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"...public opinion deserves to be respected as well as despised" G.W.F. Hegel, 'Philosophy of Right'

NSW: where to for the ALP? « Previous | |Next »
March 25, 2011

A core question that will arise from the certain defeat---nay massacre---of the corrupt, incompetent NSW Labor government is what next for Labor. The ALP faces a rout, their Sussex St style of bullying politics is utterly discredited, their progressive base has deserted them for the Greens, and their traditional blue collar base has decamped to the Liberals en mass. Labor is going to be left with minimal political representation.


The answer to what next for Labor is that the ALP will have to renew and reinvent itself. At the moment NSW Labor merely stands for a political machine winning elections for its own sake and staying in power---the NSW right's cult of 'whatever it takes'. They will have plenty of time to renew and reinvent in opposition. Reinvent themselves into what though?

If the political landscape is changing with the slow but steady decay of the two party system, then what is the identity of the ALP in a multiparty system? How does the ALP differentiate itself from the Liberals and the Greens now that Australia is committed to becoming an open market economy? If the old identity of the working class party is decaying, what is Labor's emergent political identity?

I don't know the answer to these questions. I do know that though they will be pressing questions to NSW Labor after it has become a shadow of its former self, it is also applies to Gillard Labor. The latter's style of politics looks to be increasing managerialist in orientation with a set of platitudes and talking points designed for marketing the Labor brand to the ever shrinking political base.

People suspect that like NSW Labor the political core of Gillard Labor is hollow. At the ABC's Unleashed Malcolm Farnsworth gives expression to this judgement:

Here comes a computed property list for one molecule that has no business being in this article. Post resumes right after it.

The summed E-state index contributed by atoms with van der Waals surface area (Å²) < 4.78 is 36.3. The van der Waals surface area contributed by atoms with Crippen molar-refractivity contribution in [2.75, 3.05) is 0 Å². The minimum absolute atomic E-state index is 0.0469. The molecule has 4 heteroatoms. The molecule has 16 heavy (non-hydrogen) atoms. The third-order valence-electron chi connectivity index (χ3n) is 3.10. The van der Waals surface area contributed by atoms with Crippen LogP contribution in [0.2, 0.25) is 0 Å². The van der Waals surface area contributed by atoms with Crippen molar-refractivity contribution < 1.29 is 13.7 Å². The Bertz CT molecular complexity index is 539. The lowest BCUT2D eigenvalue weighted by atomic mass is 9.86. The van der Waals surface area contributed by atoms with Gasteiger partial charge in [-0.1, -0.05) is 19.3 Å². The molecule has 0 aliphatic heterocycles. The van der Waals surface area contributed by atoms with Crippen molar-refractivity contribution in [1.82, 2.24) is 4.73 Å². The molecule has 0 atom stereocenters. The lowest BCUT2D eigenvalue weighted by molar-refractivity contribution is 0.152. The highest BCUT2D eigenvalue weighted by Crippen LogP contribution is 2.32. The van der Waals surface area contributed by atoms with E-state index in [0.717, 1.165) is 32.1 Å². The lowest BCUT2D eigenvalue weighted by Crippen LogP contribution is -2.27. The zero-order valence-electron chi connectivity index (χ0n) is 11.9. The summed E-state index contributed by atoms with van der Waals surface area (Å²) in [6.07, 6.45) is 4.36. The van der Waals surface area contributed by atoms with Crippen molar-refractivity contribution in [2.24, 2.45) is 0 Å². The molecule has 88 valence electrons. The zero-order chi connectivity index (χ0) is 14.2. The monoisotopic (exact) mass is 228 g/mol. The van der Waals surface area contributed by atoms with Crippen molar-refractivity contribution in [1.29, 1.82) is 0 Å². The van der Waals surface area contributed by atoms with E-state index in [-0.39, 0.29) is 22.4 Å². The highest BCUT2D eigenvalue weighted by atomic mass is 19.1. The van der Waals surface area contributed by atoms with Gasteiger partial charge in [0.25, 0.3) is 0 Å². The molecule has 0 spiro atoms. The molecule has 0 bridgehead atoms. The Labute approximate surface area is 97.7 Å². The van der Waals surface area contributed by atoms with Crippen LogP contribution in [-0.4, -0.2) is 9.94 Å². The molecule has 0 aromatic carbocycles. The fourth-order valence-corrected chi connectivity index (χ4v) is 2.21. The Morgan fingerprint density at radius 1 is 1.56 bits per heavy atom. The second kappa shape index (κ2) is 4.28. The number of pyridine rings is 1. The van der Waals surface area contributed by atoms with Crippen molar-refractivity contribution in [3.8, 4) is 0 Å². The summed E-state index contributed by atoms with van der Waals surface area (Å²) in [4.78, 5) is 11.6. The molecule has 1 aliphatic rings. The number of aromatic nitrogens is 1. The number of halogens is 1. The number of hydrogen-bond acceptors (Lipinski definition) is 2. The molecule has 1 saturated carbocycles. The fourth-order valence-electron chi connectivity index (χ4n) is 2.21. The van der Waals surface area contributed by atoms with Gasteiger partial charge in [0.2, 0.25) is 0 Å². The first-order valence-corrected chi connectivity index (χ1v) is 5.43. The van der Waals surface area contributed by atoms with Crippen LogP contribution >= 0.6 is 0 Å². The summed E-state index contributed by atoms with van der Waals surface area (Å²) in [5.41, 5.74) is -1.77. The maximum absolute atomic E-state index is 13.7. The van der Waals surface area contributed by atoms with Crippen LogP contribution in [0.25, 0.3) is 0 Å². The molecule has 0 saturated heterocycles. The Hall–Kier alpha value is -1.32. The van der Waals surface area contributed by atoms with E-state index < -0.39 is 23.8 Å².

This, then, is the concern about Gillard: she revels in the political game but seems to lack any deeply-held or coherent philosophy, beyond a handful of platitudes and snippets of management-speak. Give her a brief, a new set of lines to deliver, and she learns them off by heart and trots them out when the political situation requires. And then there’s her tin ear. For someone so intensely political, she seems oddly out of sync with political sentiment....[Gillard] she battles a perception that her government lacks something at its core.

Does this matter? Surely politics is now inhabited by the hollow men and women engaged in professional politics.

It was a massacre for a scandal-ridden NSW Labor, as was expected.The swing was around 17 per cent and Labor will hold around 20 seats. It appears that The Greens failed to win the inner city seats of Marrickville and Balmain; the Independents have been reduced by the resurgence of the Nationals; the Legislative Council has swung to the right.

The ALP heartland in western Sydney has gone. NSW Labor now resides in a political graveyard---its primary vote is at 25 per cent. The Liberals have taken a giant step into areas where their political brand had barely ever registered respectable support.

Alex Mitchell in the SMH states that the rebuilding starts to reconnect it with its traditional base among blue- and white-collar voters. It will need to do more than that.

| Posted by Gary Sauer-Thompson at 8:31 AM | | Comments (11)


Malcolm Farnsworth gets to the disquieting core of Gillard's education revolution in his How do you solve a problem like Julia?

does anyone seriously believe MySchool will be used to redress the gross disparities in public and private school funding? Don’t hold your breath.As Education Minister, Gillard must take some responsibility for frogmarching Australian schools down the path of constant testing. Teachers know where this leads: not to more accountability and improvements in literacy, but to teaching to the test, to drilling and rorting. Science, literature and the arts all suffer in this regime and with them the competitive advantage we really need.

Gillard has embraced educational conservatism. She speaks like a conservative.

And populism, Nan. Let's not forget the over-riding populism.

Where to for the ALP...?

Personally... as far as NSW is concerned, I no longer give a rat's arse.